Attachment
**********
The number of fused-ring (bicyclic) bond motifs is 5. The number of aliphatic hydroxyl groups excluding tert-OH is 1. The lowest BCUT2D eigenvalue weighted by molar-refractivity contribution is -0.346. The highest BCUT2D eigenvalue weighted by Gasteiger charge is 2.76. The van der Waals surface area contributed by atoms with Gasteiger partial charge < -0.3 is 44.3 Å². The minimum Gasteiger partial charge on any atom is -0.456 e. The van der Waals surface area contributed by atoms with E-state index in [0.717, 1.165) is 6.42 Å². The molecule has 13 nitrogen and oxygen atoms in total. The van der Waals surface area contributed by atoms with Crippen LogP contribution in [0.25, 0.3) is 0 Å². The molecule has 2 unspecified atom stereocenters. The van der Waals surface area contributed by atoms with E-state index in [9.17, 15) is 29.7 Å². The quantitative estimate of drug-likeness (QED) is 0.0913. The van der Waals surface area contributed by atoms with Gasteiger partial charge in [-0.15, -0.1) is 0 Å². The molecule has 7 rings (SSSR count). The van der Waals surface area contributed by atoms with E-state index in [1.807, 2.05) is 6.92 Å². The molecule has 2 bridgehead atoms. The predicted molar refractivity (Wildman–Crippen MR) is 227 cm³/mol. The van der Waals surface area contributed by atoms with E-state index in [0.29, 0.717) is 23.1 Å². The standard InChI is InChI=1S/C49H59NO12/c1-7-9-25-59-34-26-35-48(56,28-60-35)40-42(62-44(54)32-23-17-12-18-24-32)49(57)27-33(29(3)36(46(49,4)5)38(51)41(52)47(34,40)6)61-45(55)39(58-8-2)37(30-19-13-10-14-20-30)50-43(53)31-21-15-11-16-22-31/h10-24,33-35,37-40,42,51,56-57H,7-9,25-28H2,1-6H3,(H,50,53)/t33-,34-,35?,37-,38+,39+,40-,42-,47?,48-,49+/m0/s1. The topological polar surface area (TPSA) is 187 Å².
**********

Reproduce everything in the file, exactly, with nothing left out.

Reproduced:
The number of fused-ring (bicyclic) bond motifs is 5. The number of aliphatic hydroxyl groups excluding tert-OH is 1. The lowest BCUT2D eigenvalue weighted by molar-refractivity contribution is -0.346. The highest BCUT2D eigenvalue weighted by Gasteiger charge is 2.76. The van der Waals surface area contributed by atoms with Gasteiger partial charge < -0.3 is 44.3 Å². The minimum Gasteiger partial charge on any atom is -0.456 e. The van der Waals surface area contributed by atoms with E-state index in [0.717, 1.165) is 6.42 Å². The molecule has 13 nitrogen and oxygen atoms in total. The van der Waals surface area contributed by atoms with Crippen LogP contribution in [0.25, 0.3) is 0 Å². The molecule has 2 unspecified atom stereocenters. The van der Waals surface area contributed by atoms with E-state index in [9.17, 15) is 29.7 Å². The quantitative estimate of drug-likeness (QED) is 0.0913. The van der Waals surface area contributed by atoms with Gasteiger partial charge in [-0.15, -0.1) is 0 Å². The molecule has 7 rings (SSSR count). The van der Waals surface area contributed by atoms with E-state index in [1.807, 2.05) is 6.92 Å². The molecule has 2 bridgehead atoms. The predicted molar refractivity (Wildman–Crippen MR) is 227 cm³/mol. The van der Waals surface area contributed by atoms with E-state index in [0.29, 0.717) is 23.1 Å². The standard InChI is InChI=1S/C49H59NO12/c1-7-9-25-59-34-26-35-48(56,28-60-35)40-42(62-44(54)32-23-17-12-18-24-32)49(57)27-33(29(3)36(46(49,4)5)38(51)41(52)47(34,40)6)61-45(55)39(58-8-2)37(30-19-13-10-14-20-30)50-43(53)31-21-15-11-16-22-31/h10-24,33-35,37-40,42,51,56-57H,7-9,25-28H2,1-6H3,(H,50,53)/t33-,34-,35?,37-,38+,39+,40-,42-,47?,48-,49+/m0/s1. The topological polar surface area (TPSA) is 187 Å².